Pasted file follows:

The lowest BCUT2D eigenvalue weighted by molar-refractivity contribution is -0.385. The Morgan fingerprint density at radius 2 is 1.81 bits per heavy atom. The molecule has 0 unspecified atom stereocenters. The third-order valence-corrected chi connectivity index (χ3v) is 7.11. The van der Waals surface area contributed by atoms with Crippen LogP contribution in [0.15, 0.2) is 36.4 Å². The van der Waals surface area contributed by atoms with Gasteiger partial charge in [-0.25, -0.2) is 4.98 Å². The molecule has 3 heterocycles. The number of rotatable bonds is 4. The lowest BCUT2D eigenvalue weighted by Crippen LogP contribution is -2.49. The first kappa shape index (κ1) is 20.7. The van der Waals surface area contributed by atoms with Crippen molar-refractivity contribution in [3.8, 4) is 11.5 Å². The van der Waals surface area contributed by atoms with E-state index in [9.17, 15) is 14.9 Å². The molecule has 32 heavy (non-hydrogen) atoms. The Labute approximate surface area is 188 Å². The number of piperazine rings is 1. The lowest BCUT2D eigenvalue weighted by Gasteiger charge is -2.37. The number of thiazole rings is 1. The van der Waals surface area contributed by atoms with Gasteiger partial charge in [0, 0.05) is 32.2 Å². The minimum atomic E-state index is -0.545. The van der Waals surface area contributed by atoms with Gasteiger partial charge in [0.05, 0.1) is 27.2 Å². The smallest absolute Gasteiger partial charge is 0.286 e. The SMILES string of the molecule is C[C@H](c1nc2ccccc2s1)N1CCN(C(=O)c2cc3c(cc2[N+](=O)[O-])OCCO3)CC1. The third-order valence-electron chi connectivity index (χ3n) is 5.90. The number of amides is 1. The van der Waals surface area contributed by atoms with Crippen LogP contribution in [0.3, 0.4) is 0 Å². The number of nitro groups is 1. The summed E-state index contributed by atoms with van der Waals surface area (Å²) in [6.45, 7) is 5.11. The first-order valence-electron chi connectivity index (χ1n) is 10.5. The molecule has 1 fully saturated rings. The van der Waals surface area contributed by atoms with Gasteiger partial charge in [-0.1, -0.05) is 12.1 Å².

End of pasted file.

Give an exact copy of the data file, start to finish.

The lowest BCUT2D eigenvalue weighted by molar-refractivity contribution is -0.385. The Morgan fingerprint density at radius 2 is 1.81 bits per heavy atom. The molecule has 0 unspecified atom stereocenters. The third-order valence-corrected chi connectivity index (χ3v) is 7.11. The van der Waals surface area contributed by atoms with Crippen LogP contribution in [0.15, 0.2) is 36.4 Å². The van der Waals surface area contributed by atoms with Gasteiger partial charge in [-0.25, -0.2) is 4.98 Å². The molecule has 3 heterocycles. The number of rotatable bonds is 4. The lowest BCUT2D eigenvalue weighted by Crippen LogP contribution is -2.49. The first kappa shape index (κ1) is 20.7. The van der Waals surface area contributed by atoms with Crippen molar-refractivity contribution in [3.8, 4) is 11.5 Å². The van der Waals surface area contributed by atoms with E-state index in [9.17, 15) is 14.9 Å². The molecule has 32 heavy (non-hydrogen) atoms. The Labute approximate surface area is 188 Å². The number of piperazine rings is 1. The lowest BCUT2D eigenvalue weighted by Gasteiger charge is -2.37. The number of thiazole rings is 1. The van der Waals surface area contributed by atoms with Gasteiger partial charge in [0, 0.05) is 32.2 Å². The minimum atomic E-state index is -0.545. The van der Waals surface area contributed by atoms with Gasteiger partial charge in [0.05, 0.1) is 27.2 Å². The smallest absolute Gasteiger partial charge is 0.286 e. The SMILES string of the molecule is C[C@H](c1nc2ccccc2s1)N1CCN(C(=O)c2cc3c(cc2[N+](=O)[O-])OCCO3)CC1. The third-order valence-electron chi connectivity index (χ3n) is 5.90. The number of amides is 1. The van der Waals surface area contributed by atoms with Crippen LogP contribution in [0.3, 0.4) is 0 Å². The number of nitro groups is 1. The summed E-state index contributed by atoms with van der Waals surface area (Å²) in [6.45, 7) is 5.11. The first-order valence-electron chi connectivity index (χ1n) is 10.5. The molecule has 1 fully saturated rings. The van der Waals surface area contributed by atoms with Gasteiger partial charge in [-0.1, -0.05) is 12.1 Å².